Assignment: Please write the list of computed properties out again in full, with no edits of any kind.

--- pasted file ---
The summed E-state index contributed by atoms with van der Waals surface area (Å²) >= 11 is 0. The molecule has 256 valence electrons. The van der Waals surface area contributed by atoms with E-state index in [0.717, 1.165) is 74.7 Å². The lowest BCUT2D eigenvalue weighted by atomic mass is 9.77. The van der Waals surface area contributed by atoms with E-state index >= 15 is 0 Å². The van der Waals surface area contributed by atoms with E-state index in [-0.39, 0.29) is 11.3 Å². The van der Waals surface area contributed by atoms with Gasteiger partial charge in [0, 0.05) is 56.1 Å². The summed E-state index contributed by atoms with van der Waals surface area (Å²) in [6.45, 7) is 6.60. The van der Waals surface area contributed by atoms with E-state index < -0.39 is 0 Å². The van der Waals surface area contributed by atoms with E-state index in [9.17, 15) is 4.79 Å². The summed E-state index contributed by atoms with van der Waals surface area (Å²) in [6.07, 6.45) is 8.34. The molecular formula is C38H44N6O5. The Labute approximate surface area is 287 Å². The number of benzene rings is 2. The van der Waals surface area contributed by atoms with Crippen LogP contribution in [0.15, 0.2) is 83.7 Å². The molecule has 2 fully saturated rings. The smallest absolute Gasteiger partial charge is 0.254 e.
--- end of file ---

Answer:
The summed E-state index contributed by atoms with van der Waals surface area (Å²) >= 11 is 0. The molecule has 256 valence electrons. The van der Waals surface area contributed by atoms with E-state index in [0.717, 1.165) is 74.7 Å². The lowest BCUT2D eigenvalue weighted by atomic mass is 9.77. The van der Waals surface area contributed by atoms with E-state index >= 15 is 0 Å². The van der Waals surface area contributed by atoms with E-state index in [-0.39, 0.29) is 11.3 Å². The van der Waals surface area contributed by atoms with Gasteiger partial charge in [0, 0.05) is 56.1 Å². The summed E-state index contributed by atoms with van der Waals surface area (Å²) in [6.45, 7) is 6.60. The van der Waals surface area contributed by atoms with E-state index < -0.39 is 0 Å². The van der Waals surface area contributed by atoms with E-state index in [9.17, 15) is 4.79 Å². The summed E-state index contributed by atoms with van der Waals surface area (Å²) in [6.07, 6.45) is 8.34. The molecular formula is C38H44N6O5. The Labute approximate surface area is 287 Å². The number of benzene rings is 2. The van der Waals surface area contributed by atoms with Crippen LogP contribution in [0.15, 0.2) is 83.7 Å². The molecule has 2 fully saturated rings. The smallest absolute Gasteiger partial charge is 0.254 e.